Works of JOY: Barbara Stanwyck

Ted Keer's picture
Submitted by Ted Keer on Wed, 2006-09-27 03:35

Barbara Stanwyck 1907-1990 the "Ball of Fire"

Barbara Stanwyck, for a period during the 1940’s the highest paid actress in Hollywood, (and woman in the U.S.,) was a self-made woman, if ever there was one. Queen of the film noir, Stanwyck was known for playing tough broads, often the girlfriend of a mobster - Night Nurse, Ball of Fire - or a killer herself - Double Indemnity. Having lost her family at a young age, Stanwyck, born Ruby Stevens, grew up in Brooklyn and got her start on stage at age 13. Often described as ashamed of her lack of education, Stanwyck wasn’t all that ignorant. It was she who fought to have Jack Warner produce The Fountainhead, only to lose the part to Patricia Neal at director King Vidor's insistance. While her role in Double Indemnity with Fred MacMurray and Edward G. Robinson is often considered one of her best performances, my favorite so far has been her lead as Sugarpuss O’Shea in Howard Hawks’ 1941 Ball of Fire, written by Billy Wilder. In it she plays a familiar role, the gangster’s moll, and gets to show off her figure and her sultry voice as a nightclub performer. On the lam to avoid a “subpeeny” from the D.A.’s office, she meets Gary Cooper’s professor Potts, a befuddled doctor of English etymology, looking to complete his slang dictionary. This screwball comedy has Stanwyck first dupe and then fall for Cooper, each teaching the other about a part of life which each had been missing. Barbara steals the movie when she sings along to Gene Krupa, performing his virtuoso Drum Boogie, first with him on drums and her to the band, then him on matches and her sotto voce. Stanwyck was an actress often too big for the roles she played. (Her struggle against the constraints of a reality sometimes too small for our dreams was most passionately portrayed in her 1983 swan song, the Thorn Birds.) In Ball of Fire, a comedy with a plot, we see her as cunning, coy, fun and flustered, and always fully woman. When you watch it, keep in mind that Stanwyck didn’t pull her punches, and that she actually broke actress Kathleen Howard’s jaw in a stunt you’ll see on film. Right, Stanwyck as Stella Dallas, Below, Cooper checking for wet feet, in Ball of Fire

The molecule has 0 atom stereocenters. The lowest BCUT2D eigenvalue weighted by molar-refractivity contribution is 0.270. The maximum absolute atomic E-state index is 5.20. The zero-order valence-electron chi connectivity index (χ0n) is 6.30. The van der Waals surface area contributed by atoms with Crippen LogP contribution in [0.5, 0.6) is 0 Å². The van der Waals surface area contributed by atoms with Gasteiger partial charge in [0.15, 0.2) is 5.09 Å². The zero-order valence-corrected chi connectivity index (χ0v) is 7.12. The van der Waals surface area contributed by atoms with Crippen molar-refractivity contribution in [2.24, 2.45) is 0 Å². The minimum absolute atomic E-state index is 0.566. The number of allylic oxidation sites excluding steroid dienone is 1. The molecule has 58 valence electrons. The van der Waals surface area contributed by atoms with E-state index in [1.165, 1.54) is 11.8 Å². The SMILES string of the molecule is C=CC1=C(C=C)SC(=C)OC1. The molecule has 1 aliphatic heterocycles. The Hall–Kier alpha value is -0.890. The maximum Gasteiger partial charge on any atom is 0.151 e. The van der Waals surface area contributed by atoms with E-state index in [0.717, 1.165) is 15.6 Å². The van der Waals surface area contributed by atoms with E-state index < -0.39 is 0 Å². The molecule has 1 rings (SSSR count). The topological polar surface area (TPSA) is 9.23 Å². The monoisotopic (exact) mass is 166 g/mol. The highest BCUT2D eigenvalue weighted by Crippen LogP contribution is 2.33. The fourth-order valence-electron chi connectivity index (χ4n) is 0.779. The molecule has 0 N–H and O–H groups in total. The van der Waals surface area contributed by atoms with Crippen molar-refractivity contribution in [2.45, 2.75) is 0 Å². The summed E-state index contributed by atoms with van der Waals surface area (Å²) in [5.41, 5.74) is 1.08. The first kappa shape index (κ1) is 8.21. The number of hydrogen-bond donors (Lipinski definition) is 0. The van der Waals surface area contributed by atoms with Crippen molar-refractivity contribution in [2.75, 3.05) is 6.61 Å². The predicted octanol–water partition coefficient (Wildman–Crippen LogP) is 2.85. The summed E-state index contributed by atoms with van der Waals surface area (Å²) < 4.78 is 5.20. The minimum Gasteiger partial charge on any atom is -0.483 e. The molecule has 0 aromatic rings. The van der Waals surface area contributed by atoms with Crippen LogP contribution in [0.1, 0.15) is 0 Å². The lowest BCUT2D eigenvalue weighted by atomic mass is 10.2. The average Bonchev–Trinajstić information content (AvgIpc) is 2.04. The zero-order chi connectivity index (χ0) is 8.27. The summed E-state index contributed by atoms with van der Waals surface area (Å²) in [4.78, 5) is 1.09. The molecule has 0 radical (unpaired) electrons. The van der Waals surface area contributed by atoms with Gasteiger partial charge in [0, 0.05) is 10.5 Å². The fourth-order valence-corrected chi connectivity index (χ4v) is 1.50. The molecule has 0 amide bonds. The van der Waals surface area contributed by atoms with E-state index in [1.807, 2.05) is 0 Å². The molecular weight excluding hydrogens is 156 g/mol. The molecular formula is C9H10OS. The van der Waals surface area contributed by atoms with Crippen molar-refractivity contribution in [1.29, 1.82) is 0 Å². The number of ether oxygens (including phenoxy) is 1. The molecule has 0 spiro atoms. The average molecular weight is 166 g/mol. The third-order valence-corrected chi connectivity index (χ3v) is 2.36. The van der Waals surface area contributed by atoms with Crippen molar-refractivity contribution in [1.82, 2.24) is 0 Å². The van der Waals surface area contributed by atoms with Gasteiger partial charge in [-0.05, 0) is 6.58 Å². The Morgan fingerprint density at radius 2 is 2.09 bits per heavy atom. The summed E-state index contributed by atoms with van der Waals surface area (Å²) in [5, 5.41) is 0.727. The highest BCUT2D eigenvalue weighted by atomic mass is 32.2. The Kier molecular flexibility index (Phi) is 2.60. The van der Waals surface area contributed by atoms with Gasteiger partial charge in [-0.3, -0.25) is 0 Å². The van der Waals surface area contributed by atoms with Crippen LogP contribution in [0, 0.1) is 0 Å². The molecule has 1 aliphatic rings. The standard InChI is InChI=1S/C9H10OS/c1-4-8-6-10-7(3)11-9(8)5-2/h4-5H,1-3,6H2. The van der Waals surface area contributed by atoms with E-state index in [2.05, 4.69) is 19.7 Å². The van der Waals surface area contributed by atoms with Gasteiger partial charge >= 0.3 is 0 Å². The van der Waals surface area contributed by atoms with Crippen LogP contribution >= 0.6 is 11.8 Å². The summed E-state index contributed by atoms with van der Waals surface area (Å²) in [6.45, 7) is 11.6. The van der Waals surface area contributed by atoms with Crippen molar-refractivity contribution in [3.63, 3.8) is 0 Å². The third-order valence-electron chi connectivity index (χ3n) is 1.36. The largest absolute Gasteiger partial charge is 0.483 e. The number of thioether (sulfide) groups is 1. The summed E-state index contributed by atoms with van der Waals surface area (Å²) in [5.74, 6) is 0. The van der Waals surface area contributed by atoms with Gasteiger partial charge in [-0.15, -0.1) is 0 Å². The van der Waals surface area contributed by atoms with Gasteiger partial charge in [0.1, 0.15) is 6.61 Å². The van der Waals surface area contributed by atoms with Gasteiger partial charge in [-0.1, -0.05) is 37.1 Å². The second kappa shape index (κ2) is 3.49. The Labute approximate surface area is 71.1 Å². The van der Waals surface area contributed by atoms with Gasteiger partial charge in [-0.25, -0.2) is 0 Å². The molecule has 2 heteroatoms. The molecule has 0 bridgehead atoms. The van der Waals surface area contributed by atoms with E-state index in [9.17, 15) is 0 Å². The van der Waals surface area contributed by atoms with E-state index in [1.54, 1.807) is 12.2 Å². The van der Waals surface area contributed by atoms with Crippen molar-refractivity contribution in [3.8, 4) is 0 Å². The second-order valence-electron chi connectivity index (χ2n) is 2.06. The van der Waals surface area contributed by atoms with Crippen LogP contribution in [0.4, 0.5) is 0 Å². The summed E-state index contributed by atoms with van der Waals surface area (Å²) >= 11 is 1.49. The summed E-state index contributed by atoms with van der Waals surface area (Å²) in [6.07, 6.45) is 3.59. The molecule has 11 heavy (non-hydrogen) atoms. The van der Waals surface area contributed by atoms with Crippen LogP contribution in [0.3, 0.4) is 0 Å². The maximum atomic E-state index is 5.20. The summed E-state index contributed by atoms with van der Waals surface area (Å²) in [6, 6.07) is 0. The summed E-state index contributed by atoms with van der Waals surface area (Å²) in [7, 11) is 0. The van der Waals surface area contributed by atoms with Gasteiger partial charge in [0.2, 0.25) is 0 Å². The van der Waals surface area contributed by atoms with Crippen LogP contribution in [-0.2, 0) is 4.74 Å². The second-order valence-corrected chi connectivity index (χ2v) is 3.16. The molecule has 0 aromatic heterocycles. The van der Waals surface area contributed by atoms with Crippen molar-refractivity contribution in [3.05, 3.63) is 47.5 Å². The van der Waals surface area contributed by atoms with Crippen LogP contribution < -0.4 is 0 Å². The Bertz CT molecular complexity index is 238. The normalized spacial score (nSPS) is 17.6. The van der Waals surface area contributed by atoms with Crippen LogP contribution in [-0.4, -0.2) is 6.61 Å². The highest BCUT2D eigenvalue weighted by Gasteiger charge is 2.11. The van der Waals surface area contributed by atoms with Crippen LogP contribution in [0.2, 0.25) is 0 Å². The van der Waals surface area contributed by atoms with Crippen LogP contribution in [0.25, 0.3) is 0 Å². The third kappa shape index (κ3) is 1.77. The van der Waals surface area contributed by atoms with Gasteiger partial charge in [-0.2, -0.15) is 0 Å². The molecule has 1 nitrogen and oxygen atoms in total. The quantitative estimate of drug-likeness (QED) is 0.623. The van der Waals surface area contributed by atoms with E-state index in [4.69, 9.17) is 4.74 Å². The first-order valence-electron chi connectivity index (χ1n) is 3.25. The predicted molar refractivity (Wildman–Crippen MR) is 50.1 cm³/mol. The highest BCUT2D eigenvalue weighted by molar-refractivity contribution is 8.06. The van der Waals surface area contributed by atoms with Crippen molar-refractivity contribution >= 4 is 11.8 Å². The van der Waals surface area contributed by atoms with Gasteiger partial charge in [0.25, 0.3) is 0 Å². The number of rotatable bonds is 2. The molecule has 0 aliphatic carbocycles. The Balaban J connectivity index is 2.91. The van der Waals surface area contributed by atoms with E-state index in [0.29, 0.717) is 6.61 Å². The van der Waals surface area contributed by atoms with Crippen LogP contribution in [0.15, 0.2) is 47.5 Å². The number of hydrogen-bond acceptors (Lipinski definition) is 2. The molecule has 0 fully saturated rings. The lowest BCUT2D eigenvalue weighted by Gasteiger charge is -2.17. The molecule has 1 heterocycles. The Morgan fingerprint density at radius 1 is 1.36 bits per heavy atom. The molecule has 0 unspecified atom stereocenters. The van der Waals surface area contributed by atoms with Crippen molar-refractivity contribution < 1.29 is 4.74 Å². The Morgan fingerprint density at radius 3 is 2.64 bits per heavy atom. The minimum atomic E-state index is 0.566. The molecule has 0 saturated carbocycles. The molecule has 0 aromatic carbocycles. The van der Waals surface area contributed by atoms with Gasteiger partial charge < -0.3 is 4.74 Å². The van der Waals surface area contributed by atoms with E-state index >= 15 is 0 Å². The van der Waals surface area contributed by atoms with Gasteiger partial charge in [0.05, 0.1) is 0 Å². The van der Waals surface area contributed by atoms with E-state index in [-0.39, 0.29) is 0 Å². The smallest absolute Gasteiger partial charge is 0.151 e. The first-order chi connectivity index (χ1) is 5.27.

Ted Keer, 26 September, 2006, NYC

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